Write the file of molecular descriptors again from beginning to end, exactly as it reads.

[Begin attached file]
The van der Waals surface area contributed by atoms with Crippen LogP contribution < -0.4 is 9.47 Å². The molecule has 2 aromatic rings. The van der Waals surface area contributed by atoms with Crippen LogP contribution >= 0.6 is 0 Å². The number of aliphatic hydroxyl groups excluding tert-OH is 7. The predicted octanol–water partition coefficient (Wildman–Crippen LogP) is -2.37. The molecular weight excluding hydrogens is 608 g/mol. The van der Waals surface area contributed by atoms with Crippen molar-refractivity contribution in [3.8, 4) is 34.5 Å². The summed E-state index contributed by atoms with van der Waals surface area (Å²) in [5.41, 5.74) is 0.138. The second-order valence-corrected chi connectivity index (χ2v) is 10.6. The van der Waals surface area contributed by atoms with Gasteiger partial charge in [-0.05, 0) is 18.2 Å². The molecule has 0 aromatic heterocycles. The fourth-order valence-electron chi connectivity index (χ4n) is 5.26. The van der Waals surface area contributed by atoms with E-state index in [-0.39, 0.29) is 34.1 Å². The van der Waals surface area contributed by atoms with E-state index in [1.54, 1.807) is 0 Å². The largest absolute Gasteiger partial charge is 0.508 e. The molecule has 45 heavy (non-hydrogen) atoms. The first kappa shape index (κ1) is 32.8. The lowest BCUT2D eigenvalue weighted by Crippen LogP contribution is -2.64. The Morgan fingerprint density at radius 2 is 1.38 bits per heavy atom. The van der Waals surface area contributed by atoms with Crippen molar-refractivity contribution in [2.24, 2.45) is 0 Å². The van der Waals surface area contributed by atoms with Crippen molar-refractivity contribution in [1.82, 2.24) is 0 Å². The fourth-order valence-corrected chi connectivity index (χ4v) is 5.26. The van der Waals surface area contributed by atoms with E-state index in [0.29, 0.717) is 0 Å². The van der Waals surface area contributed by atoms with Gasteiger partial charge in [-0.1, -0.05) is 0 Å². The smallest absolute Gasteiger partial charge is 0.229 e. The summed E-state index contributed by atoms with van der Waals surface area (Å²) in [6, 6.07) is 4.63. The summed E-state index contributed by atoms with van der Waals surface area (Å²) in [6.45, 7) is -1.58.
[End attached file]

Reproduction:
The van der Waals surface area contributed by atoms with Crippen LogP contribution < -0.4 is 9.47 Å². The molecule has 2 aromatic rings. The van der Waals surface area contributed by atoms with Crippen LogP contribution >= 0.6 is 0 Å². The number of aliphatic hydroxyl groups excluding tert-OH is 7. The predicted octanol–water partition coefficient (Wildman–Crippen LogP) is -2.37. The molecular weight excluding hydrogens is 608 g/mol. The van der Waals surface area contributed by atoms with Crippen molar-refractivity contribution in [3.8, 4) is 34.5 Å². The summed E-state index contributed by atoms with van der Waals surface area (Å²) in [5.41, 5.74) is 0.138. The second-order valence-corrected chi connectivity index (χ2v) is 10.6. The van der Waals surface area contributed by atoms with Gasteiger partial charge in [-0.05, 0) is 18.2 Å². The molecule has 0 aromatic heterocycles. The fourth-order valence-electron chi connectivity index (χ4n) is 5.26. The van der Waals surface area contributed by atoms with E-state index in [-0.39, 0.29) is 34.1 Å². The van der Waals surface area contributed by atoms with E-state index in [1.54, 1.807) is 0 Å². The largest absolute Gasteiger partial charge is 0.508 e. The molecule has 45 heavy (non-hydrogen) atoms. The first kappa shape index (κ1) is 32.8. The lowest BCUT2D eigenvalue weighted by Crippen LogP contribution is -2.64. The Morgan fingerprint density at radius 2 is 1.38 bits per heavy atom. The van der Waals surface area contributed by atoms with Crippen molar-refractivity contribution in [2.24, 2.45) is 0 Å². The van der Waals surface area contributed by atoms with Crippen molar-refractivity contribution in [1.82, 2.24) is 0 Å². The fourth-order valence-corrected chi connectivity index (χ4v) is 5.26. The van der Waals surface area contributed by atoms with E-state index in [0.29, 0.717) is 0 Å². The van der Waals surface area contributed by atoms with Gasteiger partial charge in [-0.1, -0.05) is 0 Å². The smallest absolute Gasteiger partial charge is 0.229 e. The summed E-state index contributed by atoms with van der Waals surface area (Å²) in [6, 6.07) is 4.63. The summed E-state index contributed by atoms with van der Waals surface area (Å²) in [6.45, 7) is -1.58.